The hidden fault lines of South Africa's white tribes
- Aubrey Masango
- 13 Jun 2012 06:25 (South Africa)
In a recent discussion about South Africa’s struggle with its past, I stumbled on a festering wound of latent animosity that prevails between my white countrymen of which, we of the darker hue, are generally oblivious. Yes, I have always known of the discomforts that have existed between English-speaking and Afrikaans citizens, but have only understood them from a distance, as mere manifestations of negligible cultural differences. However, what I recently witnessed revealed what could be described as active fault lines beneath the surface, with a strong potential for major destabilisation if not managed with understanding.
I recently engaged in a discussion with Dr Piet Croucamp, professor of political studies at the University of Johannesburg, on Talk Radio 702. Our discussion centred on the ANC’s recent overtures to Afrikaans-speaking communities. He made an observation, mid-discussion, which seemed to touch a raw nerve. He said, “Many white South Africans seem not to have understood that apartheid was not a mere administrative bungle but a deep moral aberration.”
This statement seemed to open a Pandora’s box of anger and indignation, mostly from English-speaking white listeners who demanded an apology from Croucamp for making such a “generalised” statement. They voiced their vexation at “his arrogance to presume that he could speak for all white people in this country”. Notwithstanding the fact, of course, that Croucamp, an Afrikaans-speaking man, was merely voicing his own opinion and not pretending to represent white people per se. The vitriol that flowed from my white listeners for this statement was quite revealing and frankly took me aback.
They recounted their impressive “struggle credentials”, among which were heroic acts ranging from having relatives that were in the Black Sash and really loving their black nannies to one even confessing that she had once entertained the thought of engaging in an intimate relationship with a black man. Gripping stuff. Many of them were quick to point out the legislative cruelty of the Afrikaner Nationalist regime and how many English-speaking people, together with their black brothers and sisters, were subjected to systematic repression from the Afrikaans establishment and Afrikaans people at large. Heroics aside, I sensed a very concerning, deep-seated, unresolved and dare I say, desperate, contestation for legitimacy in the arguments presented.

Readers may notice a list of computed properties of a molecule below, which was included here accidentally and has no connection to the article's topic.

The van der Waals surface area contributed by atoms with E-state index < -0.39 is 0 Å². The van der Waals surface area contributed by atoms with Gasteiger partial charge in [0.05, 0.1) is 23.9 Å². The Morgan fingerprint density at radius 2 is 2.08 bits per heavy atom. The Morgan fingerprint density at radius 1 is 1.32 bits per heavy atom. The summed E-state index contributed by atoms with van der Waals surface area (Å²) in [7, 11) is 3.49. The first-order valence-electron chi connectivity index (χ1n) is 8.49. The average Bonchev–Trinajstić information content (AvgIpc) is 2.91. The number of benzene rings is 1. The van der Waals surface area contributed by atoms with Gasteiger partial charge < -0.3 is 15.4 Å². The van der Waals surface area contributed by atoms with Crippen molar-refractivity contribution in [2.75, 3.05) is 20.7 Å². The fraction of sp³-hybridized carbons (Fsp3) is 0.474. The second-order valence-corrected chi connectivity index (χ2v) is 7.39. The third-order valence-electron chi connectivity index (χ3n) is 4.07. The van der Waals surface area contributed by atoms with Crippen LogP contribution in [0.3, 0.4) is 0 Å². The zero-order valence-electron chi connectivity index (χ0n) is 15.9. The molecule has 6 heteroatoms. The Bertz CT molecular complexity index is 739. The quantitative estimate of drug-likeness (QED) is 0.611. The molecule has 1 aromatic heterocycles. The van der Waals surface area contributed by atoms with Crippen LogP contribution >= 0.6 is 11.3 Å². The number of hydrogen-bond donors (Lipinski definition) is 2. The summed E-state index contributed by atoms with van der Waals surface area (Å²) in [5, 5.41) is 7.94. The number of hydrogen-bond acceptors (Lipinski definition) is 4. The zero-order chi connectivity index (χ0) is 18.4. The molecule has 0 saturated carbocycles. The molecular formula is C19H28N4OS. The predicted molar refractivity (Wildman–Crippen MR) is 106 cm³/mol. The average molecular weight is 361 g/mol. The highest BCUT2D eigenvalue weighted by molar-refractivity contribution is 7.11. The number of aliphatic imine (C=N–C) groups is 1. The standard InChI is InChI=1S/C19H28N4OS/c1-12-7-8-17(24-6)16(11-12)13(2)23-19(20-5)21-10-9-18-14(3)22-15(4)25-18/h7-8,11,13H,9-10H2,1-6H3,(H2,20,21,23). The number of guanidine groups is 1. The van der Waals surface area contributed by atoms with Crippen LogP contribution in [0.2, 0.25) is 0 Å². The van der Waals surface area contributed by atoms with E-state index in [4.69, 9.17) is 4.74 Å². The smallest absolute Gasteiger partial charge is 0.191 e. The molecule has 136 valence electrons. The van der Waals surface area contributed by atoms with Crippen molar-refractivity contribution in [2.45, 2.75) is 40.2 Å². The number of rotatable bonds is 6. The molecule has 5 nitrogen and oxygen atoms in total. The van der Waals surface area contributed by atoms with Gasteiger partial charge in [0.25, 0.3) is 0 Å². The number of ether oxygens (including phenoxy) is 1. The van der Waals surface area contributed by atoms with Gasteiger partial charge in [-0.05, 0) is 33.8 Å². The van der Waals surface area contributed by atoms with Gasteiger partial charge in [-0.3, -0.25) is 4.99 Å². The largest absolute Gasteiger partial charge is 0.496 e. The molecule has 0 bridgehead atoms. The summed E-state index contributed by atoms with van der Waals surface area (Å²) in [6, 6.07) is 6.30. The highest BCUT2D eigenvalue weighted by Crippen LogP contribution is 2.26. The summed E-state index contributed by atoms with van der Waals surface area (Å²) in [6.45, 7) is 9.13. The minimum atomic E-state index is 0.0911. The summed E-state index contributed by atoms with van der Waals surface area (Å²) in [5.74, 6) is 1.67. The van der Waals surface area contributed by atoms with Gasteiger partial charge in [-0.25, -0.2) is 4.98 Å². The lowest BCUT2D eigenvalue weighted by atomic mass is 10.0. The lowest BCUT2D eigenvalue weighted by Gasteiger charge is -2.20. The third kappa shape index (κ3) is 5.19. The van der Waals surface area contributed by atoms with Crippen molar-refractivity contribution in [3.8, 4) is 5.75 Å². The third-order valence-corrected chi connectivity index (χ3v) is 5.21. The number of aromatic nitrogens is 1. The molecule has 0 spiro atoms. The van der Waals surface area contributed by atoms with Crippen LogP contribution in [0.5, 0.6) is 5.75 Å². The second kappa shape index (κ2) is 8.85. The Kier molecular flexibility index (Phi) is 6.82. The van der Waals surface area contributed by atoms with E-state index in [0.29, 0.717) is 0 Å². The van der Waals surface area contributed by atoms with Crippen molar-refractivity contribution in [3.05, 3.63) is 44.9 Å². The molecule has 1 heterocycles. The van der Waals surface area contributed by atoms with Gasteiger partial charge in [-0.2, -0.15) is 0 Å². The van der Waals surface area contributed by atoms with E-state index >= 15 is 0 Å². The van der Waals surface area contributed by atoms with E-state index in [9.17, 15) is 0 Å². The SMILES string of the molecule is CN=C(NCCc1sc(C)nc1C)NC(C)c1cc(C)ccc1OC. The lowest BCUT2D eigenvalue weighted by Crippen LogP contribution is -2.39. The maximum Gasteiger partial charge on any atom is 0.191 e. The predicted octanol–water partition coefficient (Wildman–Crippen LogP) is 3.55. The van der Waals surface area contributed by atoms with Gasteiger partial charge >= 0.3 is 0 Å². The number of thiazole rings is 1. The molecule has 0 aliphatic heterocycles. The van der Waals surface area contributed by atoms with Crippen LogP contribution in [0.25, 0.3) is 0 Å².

Perhaps it should be said that for many black folks in this country, including myself, the differentiation between English-speaking and Afrikaans-speaking whites had never been much of a preoccupation, hence our relative ignorance of this phenomenon. Darkies had other issues to deal with than be concerned with which language the “baas” spoke as he kicked you in the backside. In fact Afrikaans, even for English-speaking whites, was the official language of communication when speaking to black people back in the day and this continues today. Those who were addressed in English by white folks were very few and far between. These were those people who had broken through the general master-peasant relationship that defined their interaction, often at both their peril should such “familiarity” be discovered. I hail from that legacy, one that did not pay much attention to what language the white man was speaking as he dispensed his legislated superiority, and that is why the tribal spat between English and Afrikaans-speaking whites was not at the forefront of my political awareness.